Causes of Gas Problem

Bacteria can produce too much gas in three ways.

1. Some individuals may have bacteria that produce more gas, either because there are more of the bacteria or because their particular bacteria are better at producing gas.

2. There may be poor digestion and absorption of foods in the small intestine, allowing more undigested food to reach the bacteria. The more undigested food the bacteria have, the more gas they produce. Examples of diseases that cause poor digestion and absorption include lactose intolerance, pancreatic insufficiency, and celiac disease.

3. Bacterial overgrowth can occur in the small intestine. Under normal conditions, the bacteria that produce gas are limited to the colon. However, when the walls of small intestine are lined up with sticky food materials, these bacteria spread into the small intestine. When this bacterial spread occurs, ingested food is grabbed by the bacteria before it can be absorbed by the small intestine. Therefore, the bacteria in the small intestine have a lot of undigested food from which to form gas. This condition in which the gas-producing bacteria move into the small intestine is called bacterial overgrowth of the small intestine (bowel).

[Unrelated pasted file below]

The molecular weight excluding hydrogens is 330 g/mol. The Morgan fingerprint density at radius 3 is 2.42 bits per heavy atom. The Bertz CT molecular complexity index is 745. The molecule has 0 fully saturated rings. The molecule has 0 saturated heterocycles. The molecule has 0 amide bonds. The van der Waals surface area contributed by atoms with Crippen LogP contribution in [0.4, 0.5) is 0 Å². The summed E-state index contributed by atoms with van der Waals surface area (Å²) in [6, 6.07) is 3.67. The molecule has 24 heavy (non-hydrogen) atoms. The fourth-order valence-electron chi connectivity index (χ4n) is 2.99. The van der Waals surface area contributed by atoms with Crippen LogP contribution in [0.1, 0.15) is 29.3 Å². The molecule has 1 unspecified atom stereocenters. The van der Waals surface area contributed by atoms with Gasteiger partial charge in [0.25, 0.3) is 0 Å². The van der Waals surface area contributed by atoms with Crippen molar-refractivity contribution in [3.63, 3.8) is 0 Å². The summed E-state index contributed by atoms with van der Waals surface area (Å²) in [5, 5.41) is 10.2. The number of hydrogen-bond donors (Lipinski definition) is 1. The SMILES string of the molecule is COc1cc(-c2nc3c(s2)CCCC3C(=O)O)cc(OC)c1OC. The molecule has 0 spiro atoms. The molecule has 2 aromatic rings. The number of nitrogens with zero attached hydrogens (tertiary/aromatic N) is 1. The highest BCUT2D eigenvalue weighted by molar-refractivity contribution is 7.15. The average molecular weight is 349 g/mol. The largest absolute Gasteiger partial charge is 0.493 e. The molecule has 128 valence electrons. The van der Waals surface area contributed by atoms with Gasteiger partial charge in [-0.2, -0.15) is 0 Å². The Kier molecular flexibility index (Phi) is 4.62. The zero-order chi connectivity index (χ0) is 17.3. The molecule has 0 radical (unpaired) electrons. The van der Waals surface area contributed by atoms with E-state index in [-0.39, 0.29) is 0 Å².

Excessive production of gas by bacteria usually is accompanied by flatulence. Increased flatulence may not always occur, however, since gas potentially can be eliminated in other ways - absorption into the body, utilization by other bacteria, or possibly, by elimination at night without the awareness of the gas-passer.


(Disclaimer: Please note that the content provided in this section of the site has been compiled from various sources, predominantly from material freely available on the web. We have just edited it to make it simpler for a common man to read and understand it. The links to all the original sites are provided in the References section if you wish to visit them.)